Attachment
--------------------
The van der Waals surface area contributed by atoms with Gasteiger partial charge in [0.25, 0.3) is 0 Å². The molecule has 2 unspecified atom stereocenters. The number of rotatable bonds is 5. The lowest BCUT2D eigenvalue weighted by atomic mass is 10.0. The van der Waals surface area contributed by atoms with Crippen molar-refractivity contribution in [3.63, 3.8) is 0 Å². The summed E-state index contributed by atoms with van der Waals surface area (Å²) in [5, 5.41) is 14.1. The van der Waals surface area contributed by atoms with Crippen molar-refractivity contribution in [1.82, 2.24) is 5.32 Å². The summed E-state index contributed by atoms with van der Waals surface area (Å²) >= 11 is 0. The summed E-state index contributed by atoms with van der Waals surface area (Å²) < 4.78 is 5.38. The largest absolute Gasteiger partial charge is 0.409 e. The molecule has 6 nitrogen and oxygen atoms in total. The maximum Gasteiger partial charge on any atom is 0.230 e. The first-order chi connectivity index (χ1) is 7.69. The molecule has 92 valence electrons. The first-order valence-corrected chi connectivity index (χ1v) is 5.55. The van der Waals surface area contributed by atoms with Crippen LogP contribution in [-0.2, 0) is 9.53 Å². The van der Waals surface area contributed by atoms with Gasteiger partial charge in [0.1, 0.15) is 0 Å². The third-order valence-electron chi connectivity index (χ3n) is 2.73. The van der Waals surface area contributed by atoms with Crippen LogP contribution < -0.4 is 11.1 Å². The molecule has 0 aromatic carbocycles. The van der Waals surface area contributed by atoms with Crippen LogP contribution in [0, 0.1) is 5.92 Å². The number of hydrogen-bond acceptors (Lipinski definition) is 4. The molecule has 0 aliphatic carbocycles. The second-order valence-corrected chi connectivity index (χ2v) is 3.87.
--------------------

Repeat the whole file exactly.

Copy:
The van der Waals surface area contributed by atoms with Gasteiger partial charge in [0.25, 0.3) is 0 Å². The molecule has 2 unspecified atom stereocenters. The number of rotatable bonds is 5. The lowest BCUT2D eigenvalue weighted by atomic mass is 10.0. The van der Waals surface area contributed by atoms with Crippen molar-refractivity contribution in [3.63, 3.8) is 0 Å². The summed E-state index contributed by atoms with van der Waals surface area (Å²) in [5, 5.41) is 14.1. The van der Waals surface area contributed by atoms with Crippen molar-refractivity contribution in [1.82, 2.24) is 5.32 Å². The summed E-state index contributed by atoms with van der Waals surface area (Å²) >= 11 is 0. The summed E-state index contributed by atoms with van der Waals surface area (Å²) < 4.78 is 5.38. The largest absolute Gasteiger partial charge is 0.409 e. The molecule has 6 nitrogen and oxygen atoms in total. The maximum Gasteiger partial charge on any atom is 0.230 e. The first-order chi connectivity index (χ1) is 7.69. The molecule has 92 valence electrons. The first-order valence-corrected chi connectivity index (χ1v) is 5.55. The van der Waals surface area contributed by atoms with Crippen LogP contribution in [-0.2, 0) is 9.53 Å². The van der Waals surface area contributed by atoms with Gasteiger partial charge in [0.1, 0.15) is 0 Å². The third-order valence-electron chi connectivity index (χ3n) is 2.73. The van der Waals surface area contributed by atoms with Crippen LogP contribution < -0.4 is 11.1 Å². The molecule has 0 aromatic carbocycles. The van der Waals surface area contributed by atoms with Crippen LogP contribution in [0, 0.1) is 5.92 Å². The number of hydrogen-bond acceptors (Lipinski definition) is 4. The molecule has 0 aliphatic carbocycles. The second-order valence-corrected chi connectivity index (χ2v) is 3.87.